Artist Ian Brill's Transmission 1 is among the works and performances at nearly 20 Downtown venues during the Pittsburgh Cultural Trust's next Gallery Crawl (5:30-9 p.m. Fri., Jan. 28). The room-sized installation at 707 Gallery places viewers between four walls of racing and flickering squares of colored lights, with an electronic soundtrack. Brill, 33, based in Lawrenceville, attends grad school at Penn State. Transmission 1, he says, explores "synesthetic relationships": "like when people hear a color or taste a sound. Like a crossing over of the brain."
How does Transmission 1 work?
When I programmed the visual program, I treated it as though it was a synthesizer. I have a series of algorithms -- behind-the-scenes operators that just generate all of the content. And the content just comes across as little bits of data, and the bits of data go simultaneously both to the customized visuals generator and the audio generator.
What do you hope people get from it?
Within the composition itself, I really did explore a series of different things that had different emotional impacts. For example, there's a period when [the visuals] will sort of go through a phase of hard contrast between stark black and occasional bursts of red. For me that's a very emotional experience.
-- Bill O'Driscoll
From 1-6 p.m. Sat., Jan. 29, Brill conducts a free workshop on the technical aspects of Transmission 1 at 707 Penn Ave., Downtown. www.pgharts.org
Thu., Jan. 27 -- Opera
It's a night at the Crusades as Pittsburgh Opera presents Handel's 1711 classic Rinaldo. The story mixes an 11th-century siege of Jerusalem with romance and magic. The opera's resident artists star in this production staged at CAPA Theater, including mezzo-soprano Stephanie Lauricella in the title role and Shannon K. Dooley as Almirena. The conductor is baroque specialist Michael Beattie. A specially added preview performance is tonight. Bill O'Driscoll 6:30 p.m. Show continues through Feb. 6. 111 Ninth St., Downtown. $24.50-49. 412-456-6666 or www.pittsburghopera.org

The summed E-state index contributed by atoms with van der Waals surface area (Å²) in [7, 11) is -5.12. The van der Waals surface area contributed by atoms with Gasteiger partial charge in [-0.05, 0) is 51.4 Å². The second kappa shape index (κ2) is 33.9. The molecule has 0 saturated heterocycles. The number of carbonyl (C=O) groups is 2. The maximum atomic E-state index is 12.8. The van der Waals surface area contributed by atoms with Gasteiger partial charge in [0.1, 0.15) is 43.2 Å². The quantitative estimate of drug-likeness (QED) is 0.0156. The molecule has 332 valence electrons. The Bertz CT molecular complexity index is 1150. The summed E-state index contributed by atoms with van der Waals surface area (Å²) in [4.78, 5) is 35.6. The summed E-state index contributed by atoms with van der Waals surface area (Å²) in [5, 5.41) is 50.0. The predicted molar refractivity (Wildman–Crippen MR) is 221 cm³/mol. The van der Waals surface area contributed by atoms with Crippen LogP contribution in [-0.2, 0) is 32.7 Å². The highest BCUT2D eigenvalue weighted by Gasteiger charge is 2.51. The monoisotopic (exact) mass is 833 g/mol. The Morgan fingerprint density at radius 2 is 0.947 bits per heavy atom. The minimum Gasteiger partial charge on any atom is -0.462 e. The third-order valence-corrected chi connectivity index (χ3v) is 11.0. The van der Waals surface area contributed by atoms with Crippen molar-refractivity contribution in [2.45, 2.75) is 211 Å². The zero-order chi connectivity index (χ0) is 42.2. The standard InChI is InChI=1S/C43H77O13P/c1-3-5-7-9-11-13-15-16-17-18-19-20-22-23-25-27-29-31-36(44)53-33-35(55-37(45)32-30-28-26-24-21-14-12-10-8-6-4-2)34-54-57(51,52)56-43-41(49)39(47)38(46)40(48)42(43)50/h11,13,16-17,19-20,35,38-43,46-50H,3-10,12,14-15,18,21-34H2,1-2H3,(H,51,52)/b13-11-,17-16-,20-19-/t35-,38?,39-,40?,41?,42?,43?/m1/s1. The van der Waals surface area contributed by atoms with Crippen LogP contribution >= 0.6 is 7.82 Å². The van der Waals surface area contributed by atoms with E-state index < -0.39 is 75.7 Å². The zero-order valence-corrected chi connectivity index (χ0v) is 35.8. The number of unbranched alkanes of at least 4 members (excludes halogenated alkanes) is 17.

Thu., Jan. 27 -- Words
Pittsburgh Shakespeare in the Parks is a warm-weather thing, of course -- no one's taming any shrews outside in this weather. But in recent years the organization has supplemented its yearly al fresco productions with a more evergreen tradition: Bring Your Own Bard, an occasional event in which performers act out their favorite Shakespearean monologues. Attendees are encouraged to join in. This year's first iteration is tonight at Te Café; the theme is "Shakespeare's Favorites." Drop a line to Jennifer Tober at email@example.com or 412-404-8531, if you're interested in reading. Andy Mulkerin 7 p.m. 2000 Murray Ave., Squirrel Hill. Free.
Fri., Jan. 28 -- Dance
Don't let the name fool you: Performers in Matthew Landi's kNOTDance do dance. But the three-year-old troupe's credo is "ordinary movement, executed extraordinarily," and its work incorporates video projections and nontraditional elements like aerial dance. The new kNOTDance production, Hot CoCo, opens tonight with a special free preview as part of the Downtown Gallery Crawl. A ticketed show follows, the first of six over two weekends at Verve 360 Wellness space. BO Free preview: 6-7:30 p.m. Performance: 8 p.m. Also Jan. 29 and 30 and Feb. 4-6. 142 Sixth St., third floor, Downtown. $5. www.knotdance.com
Fri., Jan. 28 -- Comedy
Anyone missing the late, great Bill Hicks might try out New York-based comic James Inman at the Original Funny Bone, in Green Tree. Inman rants about religious fundamentalists, local news' obsession with reporting the weather every two minutes, Wal-Mart and government conspiracies. He's also done a disturbingly relatable 28-minute, one-man (plus slide-projector) show about the special hell of a cross-country Greyhound bus trip. You'll cringe and laugh in various ratios, depending on your tolerance for delightfully caustic, misanthropic vulgarity. Lucy Steigerwald 9 p.m. Also 8 and 10 p.m., Sat., Jan. 29. 101 Radisson Drive, Green Tree. $15 (with two-drink minimum). 412-920-4242 or www.funnybonepgh.com